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... and to SJ.com I mistakenly look for advice

Discussion in 'Anything goes' started by wheateater, Nov 2, 2010.

  1. wheateater

    wheateater Member

    After almost 19 days logged in to this site, I should know better than to come here for life advice. But I'm feeling lucky!

    Here's the situation - I'm 22 years old, graduated from Boomer Sooner U. earlier this year, miraculously convinced an employer I was worthy of a paycheck and am now living in Tulsa. My hot streak continued and now, after five months on the job, they're confused enough to promote me. The deal is, the new gig won't change no matter where I work, and they're giving me a few weeks to let them know what my choice is. The options are Tulsa, OKC, and Washington D.C.

    The rundown:

    Tulsa - Out. Period. My office here just isn't the environment I'm looking for.

    OKC - As a Boomer Sooner alum, I have many friends working or going to school in the area. It would be a ton of fun to get to live the post-grad life with some of my best friends, and the cost of living is about as cheap as it gets.

    DC - The positives are so obvious I won't bother to list them. Cons: Cost of living is easily twice Oklahoma, my friends and family are now a $500+ plane trip away.

    I'm leaning toward D.C. for the aforementioned obvious reasons, but it's going to be a tough choice. Help me, SJ!
  2. outofplace

    outofplace Well-Known Member

    Maybe you should list the obvious reasons, just so we know what is important to you. That might help.
  3. Inky_Wretch

    Inky_Wretch Well-Known Member

    Well, I thought Tulsa was quite lovely when I've been there a few times. Loved that park along the river.

    Go to D.C. Find a cheap apartment (D.C. terms, not Oklahoma terms) near some good bars. I like the neighborhood near Wisconsin Ave, Northwest. Consider a suburb near a Metro stop. Bust your tail at work, spend your time off hitting on Georgetown or Gee Dub students. Soak in the museums. Spend a summer day lounging on the National Mall. Spend at least two years there.
  4. wheateater

    wheateater Member

    Well, shoot. I was banking on some east coast bias!

    D.C. positives -- Allure of the nation's capital. The amenities of the big city - bars, restaurants, sports, museums, people. Rich history. Proximity to Baltimore/Philly/NYC. The Nationals.

    My job is creative but for a political client, so I feel like being in D.C. can't help but serve to inspire a bit, too.
  5. imjustagirl

    imjustagirl Active Member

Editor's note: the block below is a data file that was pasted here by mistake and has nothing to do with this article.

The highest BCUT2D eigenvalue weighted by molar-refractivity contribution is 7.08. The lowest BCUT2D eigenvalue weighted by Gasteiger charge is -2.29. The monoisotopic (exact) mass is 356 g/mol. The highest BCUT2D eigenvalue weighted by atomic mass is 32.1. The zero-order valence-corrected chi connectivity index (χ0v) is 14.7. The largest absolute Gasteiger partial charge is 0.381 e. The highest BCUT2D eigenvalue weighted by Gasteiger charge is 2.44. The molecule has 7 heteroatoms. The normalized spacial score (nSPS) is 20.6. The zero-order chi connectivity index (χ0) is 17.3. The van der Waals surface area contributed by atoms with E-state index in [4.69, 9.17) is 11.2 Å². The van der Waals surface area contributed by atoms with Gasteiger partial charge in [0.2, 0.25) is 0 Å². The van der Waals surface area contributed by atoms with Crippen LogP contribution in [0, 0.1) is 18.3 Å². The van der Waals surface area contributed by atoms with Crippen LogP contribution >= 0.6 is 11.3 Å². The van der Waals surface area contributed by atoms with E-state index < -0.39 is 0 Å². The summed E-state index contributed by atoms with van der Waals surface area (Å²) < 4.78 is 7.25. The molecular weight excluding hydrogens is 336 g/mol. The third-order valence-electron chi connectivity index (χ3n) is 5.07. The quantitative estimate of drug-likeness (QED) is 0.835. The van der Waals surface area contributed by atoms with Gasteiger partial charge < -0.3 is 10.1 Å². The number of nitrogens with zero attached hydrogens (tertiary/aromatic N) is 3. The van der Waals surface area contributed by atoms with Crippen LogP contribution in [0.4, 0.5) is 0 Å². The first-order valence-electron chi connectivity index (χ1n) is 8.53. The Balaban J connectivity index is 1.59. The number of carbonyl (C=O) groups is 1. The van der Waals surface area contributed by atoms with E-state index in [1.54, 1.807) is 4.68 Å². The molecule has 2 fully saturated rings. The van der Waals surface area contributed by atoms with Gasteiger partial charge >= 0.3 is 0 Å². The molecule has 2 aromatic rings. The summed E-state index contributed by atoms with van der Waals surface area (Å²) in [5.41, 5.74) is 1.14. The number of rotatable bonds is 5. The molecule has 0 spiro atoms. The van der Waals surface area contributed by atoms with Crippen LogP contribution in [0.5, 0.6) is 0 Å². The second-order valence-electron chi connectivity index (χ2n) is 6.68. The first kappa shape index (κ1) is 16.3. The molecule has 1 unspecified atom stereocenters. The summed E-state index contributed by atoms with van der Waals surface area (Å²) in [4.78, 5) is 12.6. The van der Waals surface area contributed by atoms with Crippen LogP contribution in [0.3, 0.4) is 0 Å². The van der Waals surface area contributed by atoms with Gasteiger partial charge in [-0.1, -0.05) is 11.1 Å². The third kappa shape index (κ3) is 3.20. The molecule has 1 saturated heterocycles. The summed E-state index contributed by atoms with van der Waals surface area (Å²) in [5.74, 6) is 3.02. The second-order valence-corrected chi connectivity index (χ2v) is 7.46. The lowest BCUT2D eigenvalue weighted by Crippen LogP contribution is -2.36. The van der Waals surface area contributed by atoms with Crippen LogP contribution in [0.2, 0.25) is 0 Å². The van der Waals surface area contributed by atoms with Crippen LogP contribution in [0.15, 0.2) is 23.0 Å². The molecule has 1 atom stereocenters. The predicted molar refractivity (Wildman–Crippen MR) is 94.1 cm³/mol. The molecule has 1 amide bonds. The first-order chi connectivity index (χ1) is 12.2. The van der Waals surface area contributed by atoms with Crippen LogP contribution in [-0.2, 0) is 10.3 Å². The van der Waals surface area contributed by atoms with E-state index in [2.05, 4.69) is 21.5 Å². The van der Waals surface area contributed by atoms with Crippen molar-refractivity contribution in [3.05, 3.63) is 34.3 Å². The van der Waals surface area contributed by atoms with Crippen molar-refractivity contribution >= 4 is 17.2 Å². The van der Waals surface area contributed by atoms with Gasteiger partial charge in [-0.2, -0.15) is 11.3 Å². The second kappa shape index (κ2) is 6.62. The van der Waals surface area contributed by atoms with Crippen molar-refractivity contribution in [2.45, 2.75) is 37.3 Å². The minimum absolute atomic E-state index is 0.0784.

I like DC plenty, and if I were young like you, it would be a helluva draw.

    But as I'm getting older, I'm realizing the joy of low cost of living and having friends nearby. Also, the ease of seeing my family trumps everything else.

    You're young. Do DC, as long as it's doable. Then, when you get old and crotchety like me, you can get back closer to the family and friends. Plus, think how awesome it will be to impress the hell out of all of them when they come visit and you know all the ins and outs. :)

    Good luck, and congrats on the promotion.
  6. zebracoy

    zebracoy Guest

    What's a promotion?
  7. outofplace

    outofplace Well-Known Member

    Oh, I understand what is attractive about DC. I just thought it would be helpful to see what you find attractive about it.

    Personally, I'd stay close to home and enjoy the low cost of living and the proximity of family and friends. And I'd have done the same thing at your age. But I acted old and crotchety even when I was young.
  8. Mizzougrad96

    Mizzougrad96 Active Member

    Stop saying "Boomer Sooner" you sound like a moron.

    Move to DC. :)
  9. Ace

    Ace Well-Known Member

    I vote D.C.
  10. Jake_Taylor

    Jake_Taylor Well-Known Member

    Don't underestimate how homesick or left out you might feel when your buddies are calling you from Bricktown while celebrating a big OU win or the Thunder winning a playoff series. That said, you should probably give D.C. a try while you are young and have options.

    I'm a Midwesterner living on the East Coast, and I'm generally happy. But it can be tough missing Christmas at home because you don't have the time or money to get back or when I know all my college roommate are getting together for the weekend and I'm going to be 1,200 miles away.
  11. Mizzougrad96

    Mizzougrad96 Active Member

    Move to DC. You should live in Anacostia and put your OU flag on your door. You will be very popular.
  12. BTExpress

    BTExpress Well-Known Member

    Ask yourself two questions:

    1. If I go to DC, can I still save 15% of my income for retirement?

    2. If I go to D.C. and save 15% for retirement, can I still LIVE there . . . as opposed to just existing there (or just existing in a more-affordable suburb many miles away).

    If the answer to either question is no, then forget it.

    DC will always be here. You have only once chance to start putting money away in your 20s so at some point you will have $1 million-plus in the bank and can live anywhere you want.
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